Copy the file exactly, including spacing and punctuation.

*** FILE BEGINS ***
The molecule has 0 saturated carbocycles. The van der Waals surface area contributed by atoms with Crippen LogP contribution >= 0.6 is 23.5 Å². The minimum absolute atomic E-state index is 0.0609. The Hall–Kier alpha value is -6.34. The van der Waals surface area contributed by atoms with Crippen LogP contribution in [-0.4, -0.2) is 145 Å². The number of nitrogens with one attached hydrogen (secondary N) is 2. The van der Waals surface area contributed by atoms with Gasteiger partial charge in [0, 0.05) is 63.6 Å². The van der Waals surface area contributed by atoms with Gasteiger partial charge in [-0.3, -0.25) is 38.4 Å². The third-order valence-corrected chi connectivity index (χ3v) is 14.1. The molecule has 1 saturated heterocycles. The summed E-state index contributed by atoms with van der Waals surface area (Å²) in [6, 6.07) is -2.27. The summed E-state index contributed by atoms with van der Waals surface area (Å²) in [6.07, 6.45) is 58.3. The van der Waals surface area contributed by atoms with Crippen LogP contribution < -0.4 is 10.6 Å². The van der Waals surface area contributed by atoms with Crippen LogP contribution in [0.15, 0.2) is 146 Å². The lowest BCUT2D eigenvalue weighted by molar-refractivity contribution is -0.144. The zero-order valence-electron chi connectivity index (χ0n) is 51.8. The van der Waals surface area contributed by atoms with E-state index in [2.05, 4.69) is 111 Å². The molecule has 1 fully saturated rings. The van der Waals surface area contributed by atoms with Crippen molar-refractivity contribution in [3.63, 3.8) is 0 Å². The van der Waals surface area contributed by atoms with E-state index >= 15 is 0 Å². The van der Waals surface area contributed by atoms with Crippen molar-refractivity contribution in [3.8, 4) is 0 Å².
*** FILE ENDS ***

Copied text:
The molecule has 0 saturated carbocycles. The van der Waals surface area contributed by atoms with Crippen LogP contribution >= 0.6 is 23.5 Å². The minimum absolute atomic E-state index is 0.0609. The Hall–Kier alpha value is -6.34. The van der Waals surface area contributed by atoms with Crippen LogP contribution in [-0.4, -0.2) is 145 Å². The number of nitrogens with one attached hydrogen (secondary N) is 2. The van der Waals surface area contributed by atoms with Gasteiger partial charge in [0, 0.05) is 63.6 Å². The van der Waals surface area contributed by atoms with Gasteiger partial charge in [-0.3, -0.25) is 38.4 Å². The third-order valence-corrected chi connectivity index (χ3v) is 14.1. The molecule has 1 saturated heterocycles. The summed E-state index contributed by atoms with van der Waals surface area (Å²) in [6, 6.07) is -2.27. The summed E-state index contributed by atoms with van der Waals surface area (Å²) in [6.07, 6.45) is 58.3. The van der Waals surface area contributed by atoms with Crippen LogP contribution < -0.4 is 10.6 Å². The van der Waals surface area contributed by atoms with Crippen LogP contribution in [0.15, 0.2) is 146 Å². The lowest BCUT2D eigenvalue weighted by molar-refractivity contribution is -0.144. The zero-order valence-electron chi connectivity index (χ0n) is 51.8. The van der Waals surface area contributed by atoms with E-state index in [2.05, 4.69) is 111 Å². The molecule has 1 fully saturated rings. The van der Waals surface area contributed by atoms with Crippen molar-refractivity contribution in [3.63, 3.8) is 0 Å². The van der Waals surface area contributed by atoms with E-state index >= 15 is 0 Å². The van der Waals surface area contributed by atoms with Crippen molar-refractivity contribution in [3.8, 4) is 0 Å².